Would you bank somewhere that didn’t have a mobile banking app? I’m not sure that I would, and according to a recent survey by Kasasa, 65% of millennials will even switch banks to get a better mobile experience.
Mobile banking apps (part of fintech, or financial tech) are no longer just a convenient way to check your balances, they are an integral part of the banking experience and something that consumers evaluate when choosing a bank.
Because of the competitiveness of the banking industry, this consumer focus on the mobile experience is creating new and unique features as banks seek to gain an edge in the mobile banking space.
What Is the Future of Mobile Banking Apps?
We can expect mobile banking apps to offer more robust features that allow you to do more of your banking on your own terms, from your phone. Look for innovations in banking services, mobile banking security features, and customer service.
In addition, there is a trend for banks to offer “stand-alone” apps that have unique features that often serve a subset of their customer base and allow banks to test new ideas quickly.
New and Upcoming Features in Mobile Banking Apps
Cardless ATM Features
A feature that we are beginning to see roll out across different banking apps is the cardless ATM feature. This feature enhances the security of ATM transactions because phones usually have security features like biometrics and passwords built-in.
You can leave your ATM card at home, and if someone steals your phone they will have to go through multiple security features to get to your ATM, instead of just knowing a PIN.
There are several different ways that banks are implementing this feature. Some banks generate an instant code via your app to enter along with your PIN, while other banks use the phone’s camera and beacons.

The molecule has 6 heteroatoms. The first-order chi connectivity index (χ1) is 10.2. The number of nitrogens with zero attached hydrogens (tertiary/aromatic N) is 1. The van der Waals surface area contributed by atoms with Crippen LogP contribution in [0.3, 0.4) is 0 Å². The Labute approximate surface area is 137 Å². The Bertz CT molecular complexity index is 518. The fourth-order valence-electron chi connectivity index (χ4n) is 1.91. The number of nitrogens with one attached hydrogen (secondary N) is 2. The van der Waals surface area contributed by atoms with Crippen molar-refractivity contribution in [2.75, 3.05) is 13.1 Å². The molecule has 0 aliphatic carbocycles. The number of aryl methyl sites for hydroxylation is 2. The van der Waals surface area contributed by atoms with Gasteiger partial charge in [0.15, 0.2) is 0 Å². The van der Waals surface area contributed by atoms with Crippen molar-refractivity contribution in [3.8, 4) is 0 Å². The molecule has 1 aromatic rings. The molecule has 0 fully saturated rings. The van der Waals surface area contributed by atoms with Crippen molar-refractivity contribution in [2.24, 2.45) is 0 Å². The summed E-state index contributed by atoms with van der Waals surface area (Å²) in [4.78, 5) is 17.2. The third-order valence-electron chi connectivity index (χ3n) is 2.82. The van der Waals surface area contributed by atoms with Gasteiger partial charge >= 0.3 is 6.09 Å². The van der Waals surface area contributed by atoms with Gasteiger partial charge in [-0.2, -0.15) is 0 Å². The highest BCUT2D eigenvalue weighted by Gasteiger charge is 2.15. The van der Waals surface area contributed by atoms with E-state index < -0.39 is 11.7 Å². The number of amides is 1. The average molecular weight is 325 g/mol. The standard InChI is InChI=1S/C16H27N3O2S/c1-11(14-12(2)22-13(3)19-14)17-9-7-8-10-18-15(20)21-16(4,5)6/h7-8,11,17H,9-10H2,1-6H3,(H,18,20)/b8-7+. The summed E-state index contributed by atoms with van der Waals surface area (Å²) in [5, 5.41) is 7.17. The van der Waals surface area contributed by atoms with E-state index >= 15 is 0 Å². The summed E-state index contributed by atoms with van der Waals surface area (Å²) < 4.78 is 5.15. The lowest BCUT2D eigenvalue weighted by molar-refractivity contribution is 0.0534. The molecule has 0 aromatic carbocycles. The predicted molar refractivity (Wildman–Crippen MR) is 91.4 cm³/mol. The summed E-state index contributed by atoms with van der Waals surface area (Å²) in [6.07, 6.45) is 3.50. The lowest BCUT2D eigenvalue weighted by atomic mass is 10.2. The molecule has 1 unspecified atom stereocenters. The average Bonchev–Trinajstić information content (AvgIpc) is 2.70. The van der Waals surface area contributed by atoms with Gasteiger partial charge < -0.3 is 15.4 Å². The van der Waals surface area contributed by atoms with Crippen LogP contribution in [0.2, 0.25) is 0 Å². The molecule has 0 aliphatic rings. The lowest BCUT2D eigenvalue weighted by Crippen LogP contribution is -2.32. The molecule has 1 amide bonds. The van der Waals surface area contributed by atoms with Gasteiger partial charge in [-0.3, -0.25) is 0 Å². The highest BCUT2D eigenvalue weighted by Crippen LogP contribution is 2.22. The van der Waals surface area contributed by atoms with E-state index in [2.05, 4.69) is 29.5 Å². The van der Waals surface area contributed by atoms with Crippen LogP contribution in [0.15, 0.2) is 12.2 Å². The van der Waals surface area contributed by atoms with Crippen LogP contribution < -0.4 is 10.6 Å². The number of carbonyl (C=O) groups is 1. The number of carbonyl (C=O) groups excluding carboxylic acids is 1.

This has been a feature that’s been rolling out over the last few years and is starting to gain momentum among the large banking institutions.
You can also set up several mobile banking alerts on your mobile devices to flag any unusual or suspicious activity.
Dialing a phone number for help is very 2007. Now many people prefer to get help through a messenger or on-screen chat. That’s where virtual banking assistants come in.
Think of it like Siri, but for your personal bank account. These digital assistants—Ally Assist from Ally, Eno from Capital One, and Erica from Bank of America—all currently can answer questions from consumers about their bank accounts.
As machine learning becomes stronger, the apps are expected to make the leap to advising customers as well. They will probably be able to tell you when you’re likely to spend more than you have and make suggestions on how to cover the spending.
More Spin-Off Mobile Banking Apps
Another big trend in the future of mobile banking is spin-off apps. These are stand-alone apps that banks use to test new app offerings and to offer innovative services to subsets of their customer base.
One of the more interesting apps in this space is Fifth Third Bank's Dobot. This app isn’t bundled into their main banking app but stands alone. It helps you save money by visualizing your goals, then automatically moving money to fund them.
What's Next for Mobile Banking Apps?
Technology is constantly evolving, and as smartphones release more features and new apps are developed outside the banking industry, we can expect to see more and faster innovation in the area of online banking apps.
Features like card controls—which allow you to turn on or off a debit or credit card or a savings apps—which work like Fifth Third’s Momentum but for savings, and the ability to apply for accounts and personal loans over your phone will become more and more common.
In addition, we are likely to see new features that are geared toward making banking more secure, more personal, and easier being developed. It’s not certain exactly what those apps are going to look like at this point, but it’s sure to be exciting.
Well-designed banking apps with new and cutting-edge features have the potential to make our banking seamless with the rest of our lives. And that’s a good thing.